Start budgeting

Budgeting isn’t the most fun thing to do but getting in the habit early is a good idea. When you budget, you have a better sense of where your money is going.

You can use tools like Mint or Personal Capital to help automate the process and when you’re older, you’ll appreciate the wealth of historic information you’re recording now.

Cook more, eat out less

Your studies and your social activities will probably take up a big chunk of your time, so you’ll be tempted to eat out more than you cook if you’re not on a university meal plan.

Resist the temptation! Eating at a restaurant, even a quick service one, is far more expensive than cooking at home. In the beginning, you’ll be terrible at it. Everyone is.

But stick with it and try to cook as much as you can. It’s healthier, cheaper, and you’ll get better the more often you do it.

Take advantage of student discounts

Businesses give student discounts all the time. They know that students don’t make a lot of money and they still want your business, so they’re willing to give you a break if they know you’re a student.

Always keep your student ID on you and ask if a student discount is available – you might be pleasantly surprised.

Use your student loan for tuition only!

Some student loans are deposited directly into your student account and some are deposited directly into your bank account. If you have one of the latter, do not use the money for anything other than tuition and school related expenses.

If you have no other choice, you can use it on necessities but your goal should be to avoid debt as much as possible. Sometimes you don’t have any other options, and that’s understandable, but make sure before you saddle yourself with student debt.

Earn a little cash in your spare time

We all have downtime during the day and on weekends – try to find a way to turn that time into money.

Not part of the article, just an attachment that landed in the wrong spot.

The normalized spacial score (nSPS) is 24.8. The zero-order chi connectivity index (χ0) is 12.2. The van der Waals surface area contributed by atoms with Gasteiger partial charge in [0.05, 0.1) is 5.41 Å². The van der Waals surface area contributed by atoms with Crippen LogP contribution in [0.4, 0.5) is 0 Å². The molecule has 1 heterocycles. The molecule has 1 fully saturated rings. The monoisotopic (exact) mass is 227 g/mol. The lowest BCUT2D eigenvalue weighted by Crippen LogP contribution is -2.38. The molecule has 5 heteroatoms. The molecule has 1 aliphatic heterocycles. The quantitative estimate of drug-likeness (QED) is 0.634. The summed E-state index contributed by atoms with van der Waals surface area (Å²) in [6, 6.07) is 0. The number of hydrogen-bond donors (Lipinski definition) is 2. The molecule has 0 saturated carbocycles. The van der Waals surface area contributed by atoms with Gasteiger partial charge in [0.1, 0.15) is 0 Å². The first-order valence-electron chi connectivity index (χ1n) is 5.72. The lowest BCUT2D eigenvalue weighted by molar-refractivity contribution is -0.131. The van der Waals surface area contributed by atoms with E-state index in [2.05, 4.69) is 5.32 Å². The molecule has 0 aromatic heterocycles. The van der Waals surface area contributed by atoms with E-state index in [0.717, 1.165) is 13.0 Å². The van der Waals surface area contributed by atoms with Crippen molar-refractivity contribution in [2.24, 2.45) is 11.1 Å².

Whether it’s taking on a side gig, earning some cash online through surveys, or something bigger – building a side hustle that earns a little extra money can pay dividends in the long run. There are a lot of sites online that will pay you money for small segments of work, or gigs, and you can easily finish them in 5-15 minutes of down time.

Jim Wang writes about money on his personal finance blog, Wallet Hacks. Get his strategies and tactics for getting ahead financially and in life by joining his free newsletter.

 

7 Things You Need to Think About When Planning a Spring Break

9 Mar

Spring Break leader

With less than a week until spring break, now is the time to get into gear if you are planning a trip this break. While there are several websites available that will arrange packages for you, it is possible to get a great experience without having to pay the premium fees associated with those arrangements.

Planning is the most important part of making sure your trip is one of your best college memories. If you plan properly, you can avoid having to spend your way out of an emergency situation.

Things to think about:

1. Plan on a Budget: With a little bit of searching you should be able to estimate the costs of various things from transportation, lodging, food, and what you are planning to do while you’re there. This will help make sure you don’t throw caution and money to the wind when you first arrive and have to sit in your room because you ran out of money day one. Work with your friends you are going with to make sure it is a reasonable amount for everyone.

2. Traveling Companions: Make sure your group has similar expectations. Mixing friends who want to go sight-seeing at historic places with those who want to party will probably result in the group splitting up for most of the trip. If you all agree on the budget beforehand, then everyone can be ready to pay their own way so you don’t have to help cover someone’s expenses unexpectedly.

Party planning spring break tips.jpg

3. Destination: Beaches and tropical locations are always popular, but don’t be afraid to think outside of the box. Many parts of the country are beautiful this time of year and significantly cheaper than the traditional destinations.

If you’re thinking about international travel, you need to be sure you have your passport. Passports typically take 4-6 weeks to process, unless you want to for expedited service fees to get it sooner. (https://travel.state.gov/content/passports/en/passports/information/fees.html)how you travel spring break tips

4. Planning: Depending on the type of trip, work with your friends to create a list of a few can’t-miss activities and places to visit. This can be during the drive or at your destination. Do some internet searches for tourist attractions in the area since you are, after all, a tourist!

5. Travel Method: The spring break road trip is a classic, and will cost you a lot less than airline tickets would. Just be sure the vehicle you take is reliable. Nothing will derail your plans (and budget) quicker than an unexpected car breakdown.